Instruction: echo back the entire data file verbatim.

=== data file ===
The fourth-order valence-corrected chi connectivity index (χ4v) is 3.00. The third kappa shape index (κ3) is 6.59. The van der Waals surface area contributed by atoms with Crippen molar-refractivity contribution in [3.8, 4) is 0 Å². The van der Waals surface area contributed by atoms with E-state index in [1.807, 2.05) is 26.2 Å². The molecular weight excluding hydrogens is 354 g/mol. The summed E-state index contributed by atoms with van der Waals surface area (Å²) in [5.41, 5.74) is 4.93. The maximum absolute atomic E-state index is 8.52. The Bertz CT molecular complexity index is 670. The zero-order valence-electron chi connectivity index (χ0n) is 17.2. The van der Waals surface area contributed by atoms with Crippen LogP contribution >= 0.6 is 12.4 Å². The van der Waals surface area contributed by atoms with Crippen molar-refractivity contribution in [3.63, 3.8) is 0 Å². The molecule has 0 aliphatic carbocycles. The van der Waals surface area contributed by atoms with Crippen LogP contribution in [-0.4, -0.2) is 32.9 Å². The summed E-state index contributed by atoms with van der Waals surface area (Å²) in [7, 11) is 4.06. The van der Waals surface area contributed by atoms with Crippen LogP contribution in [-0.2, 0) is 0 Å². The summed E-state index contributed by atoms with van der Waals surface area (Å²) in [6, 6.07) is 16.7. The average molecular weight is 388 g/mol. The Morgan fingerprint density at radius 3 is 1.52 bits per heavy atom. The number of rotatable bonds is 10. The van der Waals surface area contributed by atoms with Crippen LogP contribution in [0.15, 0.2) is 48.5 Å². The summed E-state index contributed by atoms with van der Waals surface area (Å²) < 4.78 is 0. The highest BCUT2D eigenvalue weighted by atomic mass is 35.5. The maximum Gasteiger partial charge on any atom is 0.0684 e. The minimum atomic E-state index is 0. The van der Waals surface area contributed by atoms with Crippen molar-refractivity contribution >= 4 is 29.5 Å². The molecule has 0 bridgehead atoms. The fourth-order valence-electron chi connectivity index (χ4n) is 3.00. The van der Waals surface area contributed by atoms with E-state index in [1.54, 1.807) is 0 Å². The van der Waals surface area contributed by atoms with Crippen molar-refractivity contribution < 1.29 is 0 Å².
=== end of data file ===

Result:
The fourth-order valence-corrected chi connectivity index (χ4v) is 3.00. The third kappa shape index (κ3) is 6.59. The van der Waals surface area contributed by atoms with Crippen molar-refractivity contribution in [3.8, 4) is 0 Å². The van der Waals surface area contributed by atoms with E-state index in [1.807, 2.05) is 26.2 Å². The molecular weight excluding hydrogens is 354 g/mol. The summed E-state index contributed by atoms with van der Waals surface area (Å²) in [5.41, 5.74) is 4.93. The maximum absolute atomic E-state index is 8.52. The Bertz CT molecular complexity index is 670. The zero-order valence-electron chi connectivity index (χ0n) is 17.2. The van der Waals surface area contributed by atoms with Crippen LogP contribution >= 0.6 is 12.4 Å². The van der Waals surface area contributed by atoms with Crippen molar-refractivity contribution in [3.63, 3.8) is 0 Å². The molecule has 0 aliphatic carbocycles. The van der Waals surface area contributed by atoms with Crippen LogP contribution in [-0.4, -0.2) is 32.9 Å². The summed E-state index contributed by atoms with van der Waals surface area (Å²) in [7, 11) is 4.06. The van der Waals surface area contributed by atoms with Crippen LogP contribution in [-0.2, 0) is 0 Å². The summed E-state index contributed by atoms with van der Waals surface area (Å²) in [6, 6.07) is 16.7. The average molecular weight is 388 g/mol. The Morgan fingerprint density at radius 3 is 1.52 bits per heavy atom. The number of rotatable bonds is 10. The van der Waals surface area contributed by atoms with Crippen LogP contribution in [0.15, 0.2) is 48.5 Å². The summed E-state index contributed by atoms with van der Waals surface area (Å²) < 4.78 is 0. The highest BCUT2D eigenvalue weighted by atomic mass is 35.5. The maximum Gasteiger partial charge on any atom is 0.0684 e. The minimum atomic E-state index is 0. The van der Waals surface area contributed by atoms with Crippen molar-refractivity contribution >= 4 is 29.5 Å². The molecule has 0 bridgehead atoms. The fourth-order valence-electron chi connectivity index (χ4n) is 3.00. The van der Waals surface area contributed by atoms with E-state index in [1.54, 1.807) is 0 Å². The van der Waals surface area contributed by atoms with Crippen molar-refractivity contribution < 1.29 is 0 Å².